[As of 11/5/11 my thesis is now available in print or for Amazon Kindle.] The first post in this series briefly summarized the various positions on the Sons of God and the Nephilim and I shared my thesis statement on this topic. The second post critiqued the Sethite position while the third post offered a critique of the Royalty view. In this fourth post, I will lay out some of the strengths of the Fallen Angel view. In fact, the next few posts on this topic will cover the Fallen Angel position. It has the greatest textual support, but it also has the most objections to address. So if I don’t cover a particular issue in this post, please be patient. I will probably get to it in a future post.
The Fallen Angel position is the most popular theory concerning the identity of the sons of God. This is clearly the earliest position that we know of. It was promoted in apocryphal works written before the time of Christ and by every church father who commented on it until the 3rd century. Here again is the key passage from Genesis:
Now it came about, when men began to multiply on the face of the land, and daughters were born to them, that the sons of God saw that the daughters of men were beautiful; and they took wives for themselves, whomever they chose.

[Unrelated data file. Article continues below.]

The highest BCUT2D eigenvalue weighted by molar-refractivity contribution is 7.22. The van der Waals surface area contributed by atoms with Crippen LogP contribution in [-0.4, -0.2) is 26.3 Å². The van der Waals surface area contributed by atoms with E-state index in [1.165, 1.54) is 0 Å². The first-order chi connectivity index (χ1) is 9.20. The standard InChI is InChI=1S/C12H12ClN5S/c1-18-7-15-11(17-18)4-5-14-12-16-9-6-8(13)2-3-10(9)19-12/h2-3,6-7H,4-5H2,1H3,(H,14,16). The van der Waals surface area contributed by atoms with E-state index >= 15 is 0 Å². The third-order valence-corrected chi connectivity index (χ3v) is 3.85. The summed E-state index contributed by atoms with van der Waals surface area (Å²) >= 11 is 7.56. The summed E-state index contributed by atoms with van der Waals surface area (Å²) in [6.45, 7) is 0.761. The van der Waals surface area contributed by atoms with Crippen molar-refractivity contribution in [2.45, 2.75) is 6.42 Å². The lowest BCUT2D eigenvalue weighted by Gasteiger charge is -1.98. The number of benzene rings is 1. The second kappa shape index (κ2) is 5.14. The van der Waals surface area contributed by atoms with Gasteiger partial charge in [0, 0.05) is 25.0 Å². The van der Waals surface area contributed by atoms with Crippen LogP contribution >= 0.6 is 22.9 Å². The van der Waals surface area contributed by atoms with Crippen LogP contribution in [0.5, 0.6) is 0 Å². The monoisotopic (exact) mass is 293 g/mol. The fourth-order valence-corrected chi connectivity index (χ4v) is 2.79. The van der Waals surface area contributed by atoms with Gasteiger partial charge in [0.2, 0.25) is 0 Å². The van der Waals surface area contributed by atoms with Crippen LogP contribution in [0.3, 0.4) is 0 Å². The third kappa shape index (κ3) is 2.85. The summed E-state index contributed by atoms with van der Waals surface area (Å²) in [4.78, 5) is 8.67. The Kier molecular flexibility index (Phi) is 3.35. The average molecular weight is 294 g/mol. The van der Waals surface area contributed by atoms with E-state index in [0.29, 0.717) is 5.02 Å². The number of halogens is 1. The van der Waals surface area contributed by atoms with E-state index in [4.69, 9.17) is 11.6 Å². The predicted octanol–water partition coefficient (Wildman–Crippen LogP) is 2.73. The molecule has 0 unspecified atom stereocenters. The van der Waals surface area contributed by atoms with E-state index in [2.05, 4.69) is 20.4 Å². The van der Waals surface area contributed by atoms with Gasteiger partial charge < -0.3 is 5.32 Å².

Then the LORD said, “My Spirit shall not strive with man forever, because he also is flesh; nevertheless his days shall be one hundred and twenty years.”
The Nephilim were on the earth in those days, and also afterward, when the sons of God came in to the daughters of men, and they bore children to them. Those were the mighty men who were of old, men of renown. (Genesis 6:1–4, NASB)
The Fallen Angel view proposes that the “sons of God” (verses 2, 4) were fallen angels who materialized (probably as humans), married women, and sired children by them. The offspring of these unions were “the mighty men who were of old, men of renown” (v. 4). Most intepreters believe that the Nephilim were the offspring, but some argue that they were already on the earth when these marriages took place. A derivative of this view is that these fallen angels possessed men who then had children. Many modern scholars hold to this derivative view, and I believe it is a possibility. However, the text does not say that they possessed men to do this, so before accepting this position, I think it is wise to see if the ancient view can stand up to the various objections.
Although the Fallen Angel view is repulsive to most, it is important to understand what the text actually states. The term “sons of God” is from the Hebrew bene ha ‘elohim. This particular term is only used three other times in Scripture and in each case, it clearly refers to heavenly beings. Here are the three passages—all from the Book of Job.
Now there was a day when the sons of God came to present themselves before the LORD, and Satan also came among them. (Job 1:6)
Again there was a day when the sons of God came to present themselves before the LORD, and Satan also came among them to present himself before the LORD. (Job 2:1)
[Job, where were you] when the morning stars sang together and all the sons of God shouted for joy? (Job 38:7)